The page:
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Old 03-08-2008, 08:44 PM   #1 (permalink)
The Capi
Posts: 25,185
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Join Date: Oct 2006
Default Capi's Brushless Motor and ESC 101




First I will provide some background about myself so you can better understand where this is coming from. About 17 months ago I stumbled across Bob White's (Finless) great video series, I stayed up until all hours of the night watching all of his builds like a kid at christmas (this was back when there wasn't a build series for every electric heli on the market). Well i decided right there and then that i must have one myself, i spent the next 3 months doing my research and deciding if i really wanted a new hobby. Boxing day rolled around (day after christmas for you americans) and i pulled the trigger and bought an Align Trex 450se v1. The rest is history. I owe all the fun (and my lack of a financial future) to Bob and Will for this great site so this is my way of beginning to pay it back (Thanks for the chat-room guys).

After graduating from my undergraduate degree in Electrical engineering i was accepted into graduate studies as a Masters of Applied Science In Electrical Engineering student, I quickly transferred to the Ph.D program as i felt another 6 years in school would have driven me insane (Some would debate I was already insane to begin with). My area of research is in Analog CMOS integrated circuit design with a specialty in Phase-locked loops, this means I am by no means an expert on Power electronics or motors ( If you find any mistakes please PM me and I will correct them). I've had the opportunity to teach classes and take great joy in educating others, so I will do my best to educate anyone interested in brushless motors and the electronic speed controllers that we use in helis. I will try to keep the information consumable by the general public and avoid math as much as possible (you didn't think you would get away scot clean did you ?).




With the explosive growth of the electric powered helicopter most of us have become familiar or even own many brushless motors and brushless electronic speed controllers, but very few of us understand how they function. With a better understanding of how both the motor and esc functions a person is better able to setup, tune or diagnose problems when they arise. A simple search of the forums will prove this fact, many questions are frequently asked and the same answers provided. This tutorial will cover the following topics

** Magnets and Electromagnets

** Brushed Motors

** Brushless Motors

** Outrunner vs Inrunner

** Back electromotive force (EMF)

** Electronic Speed Controllers

** ESC Governor mode

Well dust off your pencils and take a seat we are about to get started


Magnets and Electromagnets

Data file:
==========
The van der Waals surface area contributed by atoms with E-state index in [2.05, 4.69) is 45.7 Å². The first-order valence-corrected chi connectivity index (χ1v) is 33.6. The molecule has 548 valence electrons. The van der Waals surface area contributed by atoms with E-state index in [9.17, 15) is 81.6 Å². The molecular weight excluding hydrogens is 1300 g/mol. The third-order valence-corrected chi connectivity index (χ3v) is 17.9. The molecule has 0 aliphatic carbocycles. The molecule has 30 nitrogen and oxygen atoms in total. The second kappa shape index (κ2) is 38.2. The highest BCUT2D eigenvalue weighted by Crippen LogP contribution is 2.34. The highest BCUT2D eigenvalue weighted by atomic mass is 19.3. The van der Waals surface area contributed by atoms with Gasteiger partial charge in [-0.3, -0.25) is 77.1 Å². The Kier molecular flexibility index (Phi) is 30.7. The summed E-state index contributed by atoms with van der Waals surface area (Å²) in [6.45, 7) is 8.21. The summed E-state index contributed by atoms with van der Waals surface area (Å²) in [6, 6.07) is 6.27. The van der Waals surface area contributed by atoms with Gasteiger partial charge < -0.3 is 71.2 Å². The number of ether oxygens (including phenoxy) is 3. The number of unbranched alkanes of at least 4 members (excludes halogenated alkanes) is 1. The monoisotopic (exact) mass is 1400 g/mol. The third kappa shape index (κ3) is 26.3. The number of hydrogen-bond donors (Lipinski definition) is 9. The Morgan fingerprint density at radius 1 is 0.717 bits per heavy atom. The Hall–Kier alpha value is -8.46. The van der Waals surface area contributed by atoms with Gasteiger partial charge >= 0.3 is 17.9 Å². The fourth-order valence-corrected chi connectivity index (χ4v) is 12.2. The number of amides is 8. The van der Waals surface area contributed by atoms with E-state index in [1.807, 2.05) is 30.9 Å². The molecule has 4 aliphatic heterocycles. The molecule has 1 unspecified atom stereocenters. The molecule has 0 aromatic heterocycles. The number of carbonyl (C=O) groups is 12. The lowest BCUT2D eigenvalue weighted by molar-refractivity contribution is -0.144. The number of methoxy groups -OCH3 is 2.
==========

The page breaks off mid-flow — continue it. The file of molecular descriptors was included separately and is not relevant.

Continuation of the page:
A magnet is a material that generates a magnetic field. A magnetic field can be viewed only through its interaction with other materials. One method is something we have all seen back in school (for those of us that can remember that far back ) is to drop iron filings near a magnet. The magnetic field will orient the iron filings because iron itself is susceptible to the magnetic forces. An example is shown below

The magnet clearly has a north "N" and south "S" pole at opposite ends. The basic rules of magnetic poles is that opposite poles attract and like poles repel each other. If you take two fridge magnets and try to push them together you can feel the repulse force. These magnets are referred to as permanent magnets as they will retain their magnetic properties indefinitely. Another type of magnet is called an electromagnet, this type of magnet produces a magnetic field by using electricity. By passing an electric current through a conductor we produce a magnet field as shown below.

B is the magnetic field that surrounds the conductor. The magnetic field does not move, the arrows only show the direction of the field (right hand rule - take your right hand, point your thumb in the direction of the electric current, your fingers will point in the direction of the resulting magnetic field) . The magnetic field creates a "N" and "S" pole making it a magnet as long as the current continues to flow. The higher the current passing through the conductor the stronger the magnetic field that is produced. Even for very large amounts of current the magnetic field will be small. We can increase the strength of the magnetic field by having more current carrying conductors running parallel to the one we already have. Having multiple conductors beside each other will result in the addition of the magnetic fields, this is most easily accomplished by wrapping the one wire into a coil. Coiling wire creates what is known as an inductor and is shown below

There is no difference between the magnetic field and poles created by the permanent magnetic and the electromagnet, we can use their poles to attract or repel eachother just like our fridge magnets.


Brushed Motors